A mixed methods study of school environment, mental health and academic outcomes among inner city LGBTQ+ secondary school students: an intersectional and asset-based perspective

Currently recruiting

Supervisor: Charlotte Woodhead

Non-accademic partner: Mosaic LGBT Young Person’s Trust

Studentship start date: 01/10/2023

Application deadline: 26/02/2023

Application details: if you have any questions about the project or application process please get in touch with the supervisor. For more information and how to apply see https://www.kcl.ac.uk/ioppn/study/research-funding/lh-hpysch-liss-23

Charlotte Woodhead:

For more information and how to apply click here.

UK-wide, 6-12% of 14-17 year-olds report same-sex attraction, estimated ~1-3% identify as trans/gender diverse. LGBTQ+ adolescents report 2-6 fold greater odds of anxiety, depression, suicidal behaviours, self-harm, substance use, and eating disorders though data is limited for LGBTQ+ racialised /ethnic minority and faith groups, or to examine change overtime. Being LGBTQ+ is not a risk – not all LGBTQ+ adolescents have poor mental health. However, factors such as hostile/unsupportive school environments are highly influential. Recent data finds 30-70% of UK LGBTQ+ pupils have experienced discrimination, stigma and bullying at school linked to sexual orientation or gender identity. Black LGBTQ+ pupils are least likely to feel safe at school. There is a lower risk of suicidality and depressive symptoms for LGBTQ+ pupils in schools with more LGBTQ+-positive, compared to less positive, environments.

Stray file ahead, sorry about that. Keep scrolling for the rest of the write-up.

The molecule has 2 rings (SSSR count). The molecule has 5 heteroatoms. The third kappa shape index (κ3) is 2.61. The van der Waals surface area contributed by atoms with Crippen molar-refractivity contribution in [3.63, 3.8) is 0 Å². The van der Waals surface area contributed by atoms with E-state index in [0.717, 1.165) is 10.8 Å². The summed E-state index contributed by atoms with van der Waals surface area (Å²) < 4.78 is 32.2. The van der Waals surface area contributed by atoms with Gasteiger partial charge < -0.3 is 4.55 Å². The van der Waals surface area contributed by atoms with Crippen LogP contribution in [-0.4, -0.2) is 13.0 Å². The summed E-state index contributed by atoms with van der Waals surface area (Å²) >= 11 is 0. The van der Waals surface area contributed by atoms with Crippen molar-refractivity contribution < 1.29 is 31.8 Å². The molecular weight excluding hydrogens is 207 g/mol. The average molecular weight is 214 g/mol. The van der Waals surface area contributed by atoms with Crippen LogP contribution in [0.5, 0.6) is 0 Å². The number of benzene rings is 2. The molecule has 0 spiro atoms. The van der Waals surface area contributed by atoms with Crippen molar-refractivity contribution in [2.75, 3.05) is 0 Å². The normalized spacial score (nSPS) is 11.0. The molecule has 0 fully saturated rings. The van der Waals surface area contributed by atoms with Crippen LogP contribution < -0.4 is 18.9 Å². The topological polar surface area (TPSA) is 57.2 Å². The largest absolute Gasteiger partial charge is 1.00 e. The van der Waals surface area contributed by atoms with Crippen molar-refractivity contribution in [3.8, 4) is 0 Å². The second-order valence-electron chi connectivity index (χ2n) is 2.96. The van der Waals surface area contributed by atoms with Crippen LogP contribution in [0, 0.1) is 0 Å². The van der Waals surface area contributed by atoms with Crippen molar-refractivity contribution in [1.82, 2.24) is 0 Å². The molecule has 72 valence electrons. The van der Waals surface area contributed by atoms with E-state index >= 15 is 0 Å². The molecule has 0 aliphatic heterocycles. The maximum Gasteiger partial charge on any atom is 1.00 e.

In prior research, we found that actions across the whole school which are sensitive to experiences linked to multiple aspects of pupil’s identities (‘intersectional’) (e.g. LGBTQ + and racialised), and which amplify positive experiences of belonging to the LGBTQ + community (e.g. visible represention, facilitating peer support and youth activism), arecritical but often overlooked. Much existing research is US-based, over-represents White, cisgender perspectives, and emphasises adversity over resistance and resilience, perpetuating deficit mindsets.

We also found barriers to implementing such actions in schools, such as prioritising academic attainment. Despite rising awareness of the association between pupil well-being and academic attainment, evidence relating this to LGBTQ+ pupil experience is lacking -constraining support for change. This project will address key evidence gaps relevant to education practitioners and policymakers, and increase representativeness of research about LGBTQ+ pupils. In an inner-city area diverse in terms of race/ethnicity, religion, and socio-economic status, it examines over time:

1) differences in mental health and academic outcomes by sexual orientation/gender identity

2) how experiences of school and peer belonging, perceived safety, and social support influence outcomes

3) other aspects of LGBTQ+ pupils’ school environments associated with better outcomes,

4) approaches to amplify belonging and thriving within/beyond schools

Qu 1-3: the student will examine the REACH (Resilience, Ethnicity and AdolesCent MentalHealth), a school-based study of adolescent mental health based in inner-city London, which has followed representative cohorts of students (initially >4000 students aged 11-14)annually 2016-2022. Most pupils are from racial and ethnic minority groups (>80%) and different faith communities. REACH asks about mental health, help-seeking, social circumstances, and many factors affecting mental health. By linking with education data we will also be able to examine academic outcomes.

Qu 2-4): the student will interview LGBTQ+ pupils about the influence of school climate on mental health and academic outcomes, factors which aid thriving, and ways to amplify support, resistance and belonging within and beyond schools.

The study will involve young persons throughout and involves collaboration with an LGBTQ + organisation experienced in offering culturally sensitive and safe support. We will actively share findings locally and nationally, targeting schools, staff and education policymakers.